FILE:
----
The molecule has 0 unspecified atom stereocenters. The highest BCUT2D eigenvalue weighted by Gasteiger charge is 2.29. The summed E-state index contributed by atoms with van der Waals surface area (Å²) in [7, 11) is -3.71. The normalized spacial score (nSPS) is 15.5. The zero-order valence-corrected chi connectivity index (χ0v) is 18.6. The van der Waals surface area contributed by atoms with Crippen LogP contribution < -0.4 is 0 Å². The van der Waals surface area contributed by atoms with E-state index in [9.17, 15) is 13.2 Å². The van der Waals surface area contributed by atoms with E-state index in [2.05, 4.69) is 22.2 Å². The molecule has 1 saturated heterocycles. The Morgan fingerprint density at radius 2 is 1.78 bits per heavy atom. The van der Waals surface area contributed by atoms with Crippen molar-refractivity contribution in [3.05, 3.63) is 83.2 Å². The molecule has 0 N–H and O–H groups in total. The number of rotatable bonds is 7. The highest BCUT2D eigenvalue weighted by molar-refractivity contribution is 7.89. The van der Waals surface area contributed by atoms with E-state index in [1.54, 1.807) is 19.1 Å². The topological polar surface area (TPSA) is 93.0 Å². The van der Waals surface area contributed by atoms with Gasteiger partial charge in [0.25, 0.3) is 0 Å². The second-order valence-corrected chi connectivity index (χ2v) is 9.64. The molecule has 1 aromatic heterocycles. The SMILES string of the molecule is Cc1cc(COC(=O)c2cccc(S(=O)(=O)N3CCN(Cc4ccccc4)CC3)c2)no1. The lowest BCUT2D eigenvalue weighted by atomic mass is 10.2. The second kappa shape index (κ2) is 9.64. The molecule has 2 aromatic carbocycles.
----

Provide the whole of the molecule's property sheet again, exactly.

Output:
The molecule has 0 unspecified atom stereocenters. The highest BCUT2D eigenvalue weighted by Gasteiger charge is 2.29. The summed E-state index contributed by atoms with van der Waals surface area (Å²) in [7, 11) is -3.71. The normalized spacial score (nSPS) is 15.5. The zero-order valence-corrected chi connectivity index (χ0v) is 18.6. The van der Waals surface area contributed by atoms with Crippen LogP contribution < -0.4 is 0 Å². The van der Waals surface area contributed by atoms with E-state index in [9.17, 15) is 13.2 Å². The van der Waals surface area contributed by atoms with E-state index in [2.05, 4.69) is 22.2 Å². The molecule has 1 saturated heterocycles. The Morgan fingerprint density at radius 2 is 1.78 bits per heavy atom. The van der Waals surface area contributed by atoms with Crippen molar-refractivity contribution in [3.05, 3.63) is 83.2 Å². The molecule has 0 N–H and O–H groups in total. The number of rotatable bonds is 7. The highest BCUT2D eigenvalue weighted by molar-refractivity contribution is 7.89. The van der Waals surface area contributed by atoms with E-state index in [1.54, 1.807) is 19.1 Å². The topological polar surface area (TPSA) is 93.0 Å². The van der Waals surface area contributed by atoms with Gasteiger partial charge in [0.25, 0.3) is 0 Å². The second-order valence-corrected chi connectivity index (χ2v) is 9.64. The molecule has 1 aromatic heterocycles. The SMILES string of the molecule is Cc1cc(COC(=O)c2cccc(S(=O)(=O)N3CCN(Cc4ccccc4)CC3)c2)no1. The lowest BCUT2D eigenvalue weighted by atomic mass is 10.2. The second kappa shape index (κ2) is 9.64. The molecule has 2 aromatic carbocycles.